The black poverty rate is about 25 percent, compared to 11 percent for whites.
With the racial divide still so obvious, key figures in both parties are increasingly looking beyond Obama and acknowledging race in frank ways that the president often avoids.
In the wake of the Ferguson shooting, both Hillary Clinton and Kentucky Sen. Rand Paul, a Republican likely to run for president, suggested blacks were right to be skeptical of the American policing system.
“We cannot ignore the inequities that persist in our justice system, inequities that undermine our most deeply held values of fairness and equality, “ Clinton said in a speech last week.
She added, “Imagine what we would feel and what we would do if white drivers were three times as likely to be searched by police during a traffic stop as black drivers instead of the other way around, if white offenders received prison sentences 10 percent longer than black offenders for the same crimes, if a third of all white men -- just look at this room and take one third -- went to prison during their lifetime. Imagine that. That is the reality in the lives of so many of our fellow Americans and so many of the communities in which they live.”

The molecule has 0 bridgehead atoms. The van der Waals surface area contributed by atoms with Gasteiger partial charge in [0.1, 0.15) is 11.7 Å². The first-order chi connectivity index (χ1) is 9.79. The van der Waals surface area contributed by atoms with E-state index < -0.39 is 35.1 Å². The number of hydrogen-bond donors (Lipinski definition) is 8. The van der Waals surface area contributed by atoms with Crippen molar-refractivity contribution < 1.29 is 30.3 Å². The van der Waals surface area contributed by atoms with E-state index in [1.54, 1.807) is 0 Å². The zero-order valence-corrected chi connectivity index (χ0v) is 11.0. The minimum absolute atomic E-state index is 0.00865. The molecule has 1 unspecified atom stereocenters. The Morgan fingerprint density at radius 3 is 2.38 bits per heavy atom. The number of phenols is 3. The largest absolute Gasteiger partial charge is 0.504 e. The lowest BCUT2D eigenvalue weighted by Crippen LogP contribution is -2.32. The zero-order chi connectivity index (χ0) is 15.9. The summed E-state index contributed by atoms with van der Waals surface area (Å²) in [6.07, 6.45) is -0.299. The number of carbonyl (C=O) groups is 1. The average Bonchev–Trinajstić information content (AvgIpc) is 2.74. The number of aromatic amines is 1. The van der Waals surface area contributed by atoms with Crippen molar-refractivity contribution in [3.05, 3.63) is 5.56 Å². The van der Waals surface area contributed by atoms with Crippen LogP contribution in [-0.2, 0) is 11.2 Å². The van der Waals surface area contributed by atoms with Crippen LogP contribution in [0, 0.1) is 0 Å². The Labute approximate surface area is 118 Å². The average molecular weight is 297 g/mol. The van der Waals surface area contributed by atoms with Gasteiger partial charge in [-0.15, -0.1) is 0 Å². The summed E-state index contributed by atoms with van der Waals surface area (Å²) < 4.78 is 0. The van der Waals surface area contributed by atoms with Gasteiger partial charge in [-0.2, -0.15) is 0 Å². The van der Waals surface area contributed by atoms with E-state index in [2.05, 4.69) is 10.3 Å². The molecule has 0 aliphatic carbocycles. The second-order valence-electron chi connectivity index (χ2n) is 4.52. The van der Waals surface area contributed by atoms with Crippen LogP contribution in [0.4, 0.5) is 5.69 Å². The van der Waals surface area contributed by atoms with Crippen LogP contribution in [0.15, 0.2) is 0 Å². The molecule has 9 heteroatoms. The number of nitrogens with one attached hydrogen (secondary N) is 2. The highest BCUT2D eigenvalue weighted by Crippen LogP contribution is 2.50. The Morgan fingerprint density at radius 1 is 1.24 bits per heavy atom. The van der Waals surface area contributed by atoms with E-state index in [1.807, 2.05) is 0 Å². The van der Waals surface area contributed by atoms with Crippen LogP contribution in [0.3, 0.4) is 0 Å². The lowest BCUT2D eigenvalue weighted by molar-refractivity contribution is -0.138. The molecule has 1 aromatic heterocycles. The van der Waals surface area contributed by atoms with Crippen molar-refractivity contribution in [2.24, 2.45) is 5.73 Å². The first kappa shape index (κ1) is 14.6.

A group of civil rights leaders and other progressives are now circulating a petition urging the Obama administration to create a “police czar” who would monitor local law enforcement agencies across the country.
“It’s about time we start addressing the underlying issues of race and racism that continue to exist between and among black and white America,” said Michael Steele, former head of the Republican National Committee.
Others say it may be time to retire the term and aspiration of a “post-racial” society. The goal should not be that race is ignored, but that racial discrimination is eliminated and diversity is prized.
“That shouldn’t even be our aim, said Dyson, referring to the post-racial notion. “We should try instead for a post-racist society, where equality and justice are at the center of our concern.”